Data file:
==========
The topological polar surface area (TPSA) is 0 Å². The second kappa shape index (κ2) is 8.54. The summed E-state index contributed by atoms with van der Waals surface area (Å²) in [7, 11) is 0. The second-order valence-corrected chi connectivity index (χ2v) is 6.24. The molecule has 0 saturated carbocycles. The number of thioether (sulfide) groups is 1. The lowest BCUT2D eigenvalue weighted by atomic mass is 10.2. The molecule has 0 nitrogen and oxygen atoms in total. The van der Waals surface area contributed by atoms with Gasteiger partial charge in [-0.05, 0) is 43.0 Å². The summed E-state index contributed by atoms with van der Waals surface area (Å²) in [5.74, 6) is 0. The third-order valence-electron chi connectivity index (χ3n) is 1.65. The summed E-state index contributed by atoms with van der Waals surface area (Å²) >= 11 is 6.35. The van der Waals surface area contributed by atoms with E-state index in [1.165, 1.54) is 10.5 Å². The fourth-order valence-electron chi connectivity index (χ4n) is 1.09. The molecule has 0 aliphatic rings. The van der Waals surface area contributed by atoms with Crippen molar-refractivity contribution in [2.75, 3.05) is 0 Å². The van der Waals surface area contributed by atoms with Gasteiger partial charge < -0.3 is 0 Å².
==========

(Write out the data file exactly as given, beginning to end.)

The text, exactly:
The topological polar surface area (TPSA) is 0 Å². The second kappa shape index (κ2) is 8.54. The summed E-state index contributed by atoms with van der Waals surface area (Å²) in [7, 11) is 0. The second-order valence-corrected chi connectivity index (χ2v) is 6.24. The molecule has 0 saturated carbocycles. The number of thioether (sulfide) groups is 1. The lowest BCUT2D eigenvalue weighted by atomic mass is 10.2. The molecule has 0 nitrogen and oxygen atoms in total. The van der Waals surface area contributed by atoms with Gasteiger partial charge in [-0.05, 0) is 43.0 Å². The summed E-state index contributed by atoms with van der Waals surface area (Å²) in [5.74, 6) is 0. The third-order valence-electron chi connectivity index (χ3n) is 1.65. The summed E-state index contributed by atoms with van der Waals surface area (Å²) >= 11 is 6.35. The van der Waals surface area contributed by atoms with E-state index in [1.165, 1.54) is 10.5 Å². The fourth-order valence-electron chi connectivity index (χ4n) is 1.09. The molecule has 0 aliphatic rings. The van der Waals surface area contributed by atoms with Crippen molar-refractivity contribution in [2.75, 3.05) is 0 Å². The van der Waals surface area contributed by atoms with Gasteiger partial charge < -0.3 is 0 Å².